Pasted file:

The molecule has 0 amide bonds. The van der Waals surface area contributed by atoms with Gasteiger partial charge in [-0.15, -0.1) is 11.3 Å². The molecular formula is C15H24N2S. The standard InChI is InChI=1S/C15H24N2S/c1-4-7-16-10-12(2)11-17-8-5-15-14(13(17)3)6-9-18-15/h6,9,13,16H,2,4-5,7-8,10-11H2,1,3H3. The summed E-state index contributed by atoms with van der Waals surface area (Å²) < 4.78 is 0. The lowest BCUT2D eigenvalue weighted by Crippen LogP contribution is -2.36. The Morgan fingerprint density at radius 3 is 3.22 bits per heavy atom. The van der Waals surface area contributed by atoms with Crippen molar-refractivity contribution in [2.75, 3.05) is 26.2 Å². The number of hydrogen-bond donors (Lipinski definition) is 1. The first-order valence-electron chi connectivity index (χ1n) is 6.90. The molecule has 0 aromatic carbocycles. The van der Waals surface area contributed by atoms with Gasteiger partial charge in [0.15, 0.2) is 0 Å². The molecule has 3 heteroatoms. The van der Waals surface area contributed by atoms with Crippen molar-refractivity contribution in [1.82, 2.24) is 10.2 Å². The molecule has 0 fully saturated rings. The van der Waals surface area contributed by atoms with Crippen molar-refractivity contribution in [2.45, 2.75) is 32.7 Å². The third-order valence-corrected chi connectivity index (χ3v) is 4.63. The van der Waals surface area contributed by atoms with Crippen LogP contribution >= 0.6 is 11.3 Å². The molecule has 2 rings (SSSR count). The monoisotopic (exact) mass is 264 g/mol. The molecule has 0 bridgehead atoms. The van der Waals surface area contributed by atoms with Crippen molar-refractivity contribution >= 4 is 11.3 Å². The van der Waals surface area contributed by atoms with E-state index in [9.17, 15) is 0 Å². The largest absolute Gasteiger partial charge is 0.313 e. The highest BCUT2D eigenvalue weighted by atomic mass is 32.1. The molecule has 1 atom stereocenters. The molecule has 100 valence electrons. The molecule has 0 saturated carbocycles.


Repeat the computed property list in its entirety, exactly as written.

The molecule has 0 amide bonds. The van der Waals surface area contributed by atoms with Gasteiger partial charge in [-0.15, -0.1) is 11.3 Å². The molecular formula is C15H24N2S. The standard InChI is InChI=1S/C15H24N2S/c1-4-7-16-10-12(2)11-17-8-5-15-14(13(17)3)6-9-18-15/h6,9,13,16H,2,4-5,7-8,10-11H2,1,3H3. The summed E-state index contributed by atoms with van der Waals surface area (Å²) < 4.78 is 0. The lowest BCUT2D eigenvalue weighted by Crippen LogP contribution is -2.36. The Morgan fingerprint density at radius 3 is 3.22 bits per heavy atom. The van der Waals surface area contributed by atoms with Crippen molar-refractivity contribution in [2.75, 3.05) is 26.2 Å². The number of hydrogen-bond donors (Lipinski definition) is 1. The first-order valence-electron chi connectivity index (χ1n) is 6.90. The molecule has 0 aromatic carbocycles. The van der Waals surface area contributed by atoms with Gasteiger partial charge in [0.15, 0.2) is 0 Å². The molecule has 3 heteroatoms. The van der Waals surface area contributed by atoms with Crippen molar-refractivity contribution in [1.82, 2.24) is 10.2 Å². The molecule has 0 fully saturated rings. The van der Waals surface area contributed by atoms with Crippen molar-refractivity contribution in [2.45, 2.75) is 32.7 Å². The third-order valence-corrected chi connectivity index (χ3v) is 4.63. The van der Waals surface area contributed by atoms with Crippen LogP contribution >= 0.6 is 11.3 Å². The molecule has 2 rings (SSSR count). The monoisotopic (exact) mass is 264 g/mol. The molecule has 0 bridgehead atoms. The van der Waals surface area contributed by atoms with Crippen molar-refractivity contribution >= 4 is 11.3 Å². The van der Waals surface area contributed by atoms with E-state index in [9.17, 15) is 0 Å². The largest absolute Gasteiger partial charge is 0.313 e. The highest BCUT2D eigenvalue weighted by atomic mass is 32.1. The molecule has 1 atom stereocenters. The molecule has 100 valence electrons. The molecule has 0 saturated carbocycles.